Sunday, February 17, 2013

Single Hop Pale Ale

I think it's safe to say that I often find pale ales a bit boring. Part of it is probably that I tend to crave bolder, stronger, more intense styles of beer. Also a factor is that there are few locally available pale ales I find that interesting (Driftwood Ale can be delicious, but sometime it gets a bit catty, not a flavour I enjoy). However I think the biggest factor in my boredom over the style is that so few examples manage to stand out from the pack. Like many stouts, the pale ale seems to just be... and rarely seems to be great. I encountered one notable example on my travels south of the border, while in Santa Rosa, California, home to Russian River Brewing. Russian River is, in my opinion, one of the finest breweries in the world, and their pale ale does not disappoint. Named Row 2, Hill 56 for the location of the first vine of Simcoe hops ever grown. (according to my dodgy internet sources) This beer is predictably hopped only with Simcoe, and when I had this on tap at RR I was blown away how smooth and easy drinking it was despite having a huge amount of hop flavour and aroma.

Row 2, Hill 56 was the inspiration for my latest attempt at a pale ale, or American pale ale to be exact. Before I go any further I should mention that my girlfriend played a huge role in this beer, coming up with the idea, helping make the recipe, and doing much of the brewing. So she probably should get most of the credit if it turns out well. As I mentioned above, the idea behind this beer was a clean, refreshing pale ale, single hopped with Simcoe, with a ton of hop flavour and a smooth, restrained bitterness. I figured the best way to achieve this was with a technique Gordon Strong dubbed all late hopping, but that many homebrewers refer to as hop bursting, a term I'm not too fond of. The gist of it is that no hops are used at the start of the boil where most of the bitterness in a beer is usually extracted. Instead a larger amount of hops are used much later in the boil, usually all in the final 20 minutes. This gives a large amount of hop flavour and aroma, while providing a smooth, clean bitterness with minimal harshness. It sounded like just the ticket to make this beer happen.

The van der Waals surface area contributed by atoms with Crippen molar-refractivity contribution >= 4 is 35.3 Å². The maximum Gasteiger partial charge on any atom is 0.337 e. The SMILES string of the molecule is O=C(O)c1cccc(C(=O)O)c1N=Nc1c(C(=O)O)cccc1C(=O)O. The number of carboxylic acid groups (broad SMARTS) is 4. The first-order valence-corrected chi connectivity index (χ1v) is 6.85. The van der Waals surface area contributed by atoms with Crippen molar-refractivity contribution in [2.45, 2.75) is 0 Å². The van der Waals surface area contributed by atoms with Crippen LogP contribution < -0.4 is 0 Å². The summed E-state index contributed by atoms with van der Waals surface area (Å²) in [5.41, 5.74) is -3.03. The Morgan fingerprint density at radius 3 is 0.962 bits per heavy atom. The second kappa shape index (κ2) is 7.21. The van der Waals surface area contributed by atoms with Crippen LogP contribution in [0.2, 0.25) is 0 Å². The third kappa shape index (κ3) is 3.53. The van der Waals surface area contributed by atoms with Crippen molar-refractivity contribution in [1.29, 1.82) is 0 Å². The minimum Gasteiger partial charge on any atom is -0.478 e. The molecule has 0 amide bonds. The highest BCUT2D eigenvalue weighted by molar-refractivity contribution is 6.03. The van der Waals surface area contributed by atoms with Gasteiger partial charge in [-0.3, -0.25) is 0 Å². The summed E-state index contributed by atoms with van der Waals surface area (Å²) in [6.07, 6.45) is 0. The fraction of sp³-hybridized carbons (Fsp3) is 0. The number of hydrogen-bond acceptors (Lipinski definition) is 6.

Ingredients: Canadian pale malt, locally malted Vienna, Crystal 60, Wheat malt, Simcoe hops, Wyeast 1056 American Ale

Tasting Notes: Everything went well with the brewing and fermentation of this beer and it ended up between 5.5% and 6% abv as planned. The low amount of crystal in this recipe kept the body light and the beer drinkable. The bittering level was just right, being on the firm side of medium. The hop character of this beer was definitely its most interesting aspect being prominent despite the fairly low bittering rate. I was surprised how tropical in character the Simcoe was, in addition to the more predictable character of citrus and pine. To me it sometimes verged on being a bit catty, but everyone else who tried didn't find this, so maybe I was just being too hard on it. This has been a great experiement and Im looking forward to trying the same recipe out with Amarillo next time.

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